Q. Why are your lead times for bamboo rods so much shorter than other builders?
A. Most bamboo fly rod builders make them as a hobby or as a part-time business and build just one fly rod at a time, often only completing a couple per year. As a full-time builder, I am working 8-10 hours a day, up to 6 days a week, on building fly rods. As one reaches a step where a rod must dry for a number of hours or days, the next rod on the list is pulled from the rack and it moves a step closer to completion as well. It is common for me to work on 2-4 bamboo fly rods in any given day. I also concentrate on traditional bamboo fly rods, rather than experimenting with Pentagonal rods, Quadrate rods, and graphite inserts.
Q. Why are most of your demo bamboo rods blonde colored rather than darker like I see a lot of other builders showing.
A. Many builders flame much of their cane as it is a great way to heat treat the bamboo as well as hide deficiencies in the raw material like blemishes or green cane. Personally, I prefer blonde bamboo rods so it is my default color. I do build darker colored bamboo fly rods, but we do it with a proprietary process that does not include heat (all of my heat treating is done in an oven under more controlled conditions than you get with a large torch).
Q. Are bamboo fly rods more delicate than graphite fly rods?
A. Bamboo is a very strong and resilient material. As an example, engineering shows that the upper tip section of a bamboo fly rod is subjected to forces in the range of 180,000-250,000 ounces per square inch during each cast. Bamboo's delicate reputation has come from the fact that it does take a little bit more care in storage than a graphite or fiberglass fly rod, and those owners of the past who neglected them saw failures.
Q. Don't bamboo fly rods split at the glue joints eventually, causing it to become useless?
A. Originally, bamboo fly rods were glued together with hide glue, which is water soluble even when fully dried. Modern waterproof glues and epoxies have made that issue a thing of the past for many decades.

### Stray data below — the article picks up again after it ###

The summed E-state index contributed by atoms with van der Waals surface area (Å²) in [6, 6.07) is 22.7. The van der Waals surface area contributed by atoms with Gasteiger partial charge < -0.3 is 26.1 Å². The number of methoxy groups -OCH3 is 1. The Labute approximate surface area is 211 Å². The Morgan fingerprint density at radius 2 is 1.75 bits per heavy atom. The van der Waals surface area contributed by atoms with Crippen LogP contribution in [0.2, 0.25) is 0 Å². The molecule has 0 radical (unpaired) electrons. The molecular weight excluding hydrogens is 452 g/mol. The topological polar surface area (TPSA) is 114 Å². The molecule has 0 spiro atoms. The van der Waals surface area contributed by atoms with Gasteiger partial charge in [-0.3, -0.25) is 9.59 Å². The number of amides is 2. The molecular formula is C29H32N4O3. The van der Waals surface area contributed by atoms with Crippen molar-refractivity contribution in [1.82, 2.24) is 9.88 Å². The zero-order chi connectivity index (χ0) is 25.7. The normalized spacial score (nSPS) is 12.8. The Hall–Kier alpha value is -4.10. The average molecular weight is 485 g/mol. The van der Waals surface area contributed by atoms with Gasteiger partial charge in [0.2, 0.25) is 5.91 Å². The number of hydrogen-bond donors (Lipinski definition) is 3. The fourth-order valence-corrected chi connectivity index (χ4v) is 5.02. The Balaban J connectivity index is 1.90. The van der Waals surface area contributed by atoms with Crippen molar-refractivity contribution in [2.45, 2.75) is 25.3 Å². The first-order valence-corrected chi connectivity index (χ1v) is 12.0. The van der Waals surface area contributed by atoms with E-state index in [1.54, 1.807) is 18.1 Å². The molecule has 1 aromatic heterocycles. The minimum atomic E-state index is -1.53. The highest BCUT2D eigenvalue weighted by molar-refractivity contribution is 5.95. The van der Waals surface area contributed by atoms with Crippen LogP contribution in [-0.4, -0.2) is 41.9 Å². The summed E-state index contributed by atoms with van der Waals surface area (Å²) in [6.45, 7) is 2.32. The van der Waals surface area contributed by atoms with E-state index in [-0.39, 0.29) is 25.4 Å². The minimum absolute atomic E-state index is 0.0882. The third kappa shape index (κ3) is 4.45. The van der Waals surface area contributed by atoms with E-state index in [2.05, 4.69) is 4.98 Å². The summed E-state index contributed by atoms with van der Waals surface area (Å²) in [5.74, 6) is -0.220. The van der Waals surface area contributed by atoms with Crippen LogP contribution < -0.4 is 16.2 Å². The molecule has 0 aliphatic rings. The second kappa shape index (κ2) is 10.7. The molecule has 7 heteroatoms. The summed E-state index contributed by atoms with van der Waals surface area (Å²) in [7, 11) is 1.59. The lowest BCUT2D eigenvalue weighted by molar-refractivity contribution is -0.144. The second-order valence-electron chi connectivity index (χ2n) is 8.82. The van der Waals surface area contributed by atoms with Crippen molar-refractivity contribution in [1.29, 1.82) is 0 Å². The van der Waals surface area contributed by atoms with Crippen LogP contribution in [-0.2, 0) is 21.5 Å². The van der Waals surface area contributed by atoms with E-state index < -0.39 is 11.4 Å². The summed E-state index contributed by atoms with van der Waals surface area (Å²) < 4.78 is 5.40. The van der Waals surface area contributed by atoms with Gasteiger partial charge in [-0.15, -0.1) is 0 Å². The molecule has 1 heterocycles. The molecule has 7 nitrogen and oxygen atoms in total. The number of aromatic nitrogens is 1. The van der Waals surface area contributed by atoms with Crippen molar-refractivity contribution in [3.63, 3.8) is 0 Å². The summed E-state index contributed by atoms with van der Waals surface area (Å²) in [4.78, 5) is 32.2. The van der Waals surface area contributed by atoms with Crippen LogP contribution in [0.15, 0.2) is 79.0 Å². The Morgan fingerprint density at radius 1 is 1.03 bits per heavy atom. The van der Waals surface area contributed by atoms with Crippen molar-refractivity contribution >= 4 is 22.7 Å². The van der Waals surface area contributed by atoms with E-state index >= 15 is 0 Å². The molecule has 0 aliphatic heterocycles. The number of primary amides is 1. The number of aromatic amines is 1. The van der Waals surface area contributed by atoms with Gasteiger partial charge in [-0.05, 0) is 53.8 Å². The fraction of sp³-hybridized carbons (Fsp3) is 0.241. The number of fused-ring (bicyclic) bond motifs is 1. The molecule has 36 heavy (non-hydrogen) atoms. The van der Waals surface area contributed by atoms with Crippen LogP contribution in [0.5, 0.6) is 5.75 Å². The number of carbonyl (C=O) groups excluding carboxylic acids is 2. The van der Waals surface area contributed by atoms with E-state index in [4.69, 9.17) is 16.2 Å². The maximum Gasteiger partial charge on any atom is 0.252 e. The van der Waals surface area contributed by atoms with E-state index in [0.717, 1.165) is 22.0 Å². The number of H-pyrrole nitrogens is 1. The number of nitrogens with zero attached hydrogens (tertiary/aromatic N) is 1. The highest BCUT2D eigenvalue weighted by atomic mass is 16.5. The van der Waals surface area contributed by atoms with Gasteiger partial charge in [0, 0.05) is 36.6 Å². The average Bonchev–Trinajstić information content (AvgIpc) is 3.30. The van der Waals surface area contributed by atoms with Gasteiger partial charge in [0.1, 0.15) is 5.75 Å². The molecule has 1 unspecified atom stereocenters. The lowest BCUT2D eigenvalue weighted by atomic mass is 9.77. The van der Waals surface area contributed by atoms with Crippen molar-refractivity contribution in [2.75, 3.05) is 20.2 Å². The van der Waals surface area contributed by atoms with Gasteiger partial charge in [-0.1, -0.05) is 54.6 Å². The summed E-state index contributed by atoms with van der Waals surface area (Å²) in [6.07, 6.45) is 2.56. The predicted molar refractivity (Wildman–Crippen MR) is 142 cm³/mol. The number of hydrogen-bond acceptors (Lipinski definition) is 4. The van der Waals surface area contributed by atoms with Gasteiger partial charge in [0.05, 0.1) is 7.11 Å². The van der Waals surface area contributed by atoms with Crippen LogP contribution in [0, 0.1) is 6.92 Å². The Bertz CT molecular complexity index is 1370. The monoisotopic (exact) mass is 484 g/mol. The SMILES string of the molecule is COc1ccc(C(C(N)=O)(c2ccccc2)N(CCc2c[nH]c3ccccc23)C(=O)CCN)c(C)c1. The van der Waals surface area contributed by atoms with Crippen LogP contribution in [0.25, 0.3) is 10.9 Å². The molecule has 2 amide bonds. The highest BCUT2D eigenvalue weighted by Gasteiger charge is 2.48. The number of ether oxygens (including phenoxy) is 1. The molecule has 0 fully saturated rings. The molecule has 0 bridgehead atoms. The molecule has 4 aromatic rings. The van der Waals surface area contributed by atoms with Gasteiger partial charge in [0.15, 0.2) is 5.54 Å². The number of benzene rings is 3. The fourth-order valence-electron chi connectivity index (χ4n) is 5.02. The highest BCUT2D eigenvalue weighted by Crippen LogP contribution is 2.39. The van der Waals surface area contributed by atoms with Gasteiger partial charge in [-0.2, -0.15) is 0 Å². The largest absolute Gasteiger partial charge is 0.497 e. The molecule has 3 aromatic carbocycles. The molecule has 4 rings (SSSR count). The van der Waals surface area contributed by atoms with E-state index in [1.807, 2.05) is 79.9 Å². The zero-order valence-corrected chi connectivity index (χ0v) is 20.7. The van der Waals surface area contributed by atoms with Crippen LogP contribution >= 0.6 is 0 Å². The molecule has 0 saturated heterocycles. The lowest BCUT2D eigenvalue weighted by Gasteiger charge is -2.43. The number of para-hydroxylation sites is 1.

Q. Doesn't silk thread fail and require that guides be re-wrapped often on bamboo fly rods?
A. Silk is remarkable strong. Silk thread has the tensile strength of high grade steel but is about one-fifth the density, so it is very lightweight. Silk, used to wrap fly rods, will rot when the finish covering the thread cracks and allows water into the thread. By following our tips on fly rod care, this problem can be easily avoided.
Q. Why do bamboo fly rods come with two tips?
A. Bamboo fly rods, with two tips, is a purely American tradition. In the early days of settling America, a bamboo fly rod provided a source of food. The distances between settlers and the rod makers were great and travel was slow. While most people of the day could only afford to own one fly rod, it was considered crucial to have a second tip so that the rod would still be serviceable in the event of the other needing to be shipped off for a repair. It is still very popular for Americans to buy a bamboo rod with two tips, although not always necessary. My rods can be had with one tip, or a matching pair.
Q. Are bamboo fly rods repairable?
A. While the breaking of a graphite fly rod tip is often the death of the rod, bamboo can almost always be repaired. Anything can be fixed in the shop from a broken or missing tip, shattered rod section, loose ferrule, damaged cork grip, loose reel seat, worn finish or missing guides.
2 Piece, 1 Tip $950
2 Piece, 2 Tips $1300
3 Piece, 1 Tip $1050
3 Piece, 2 Tip $1400
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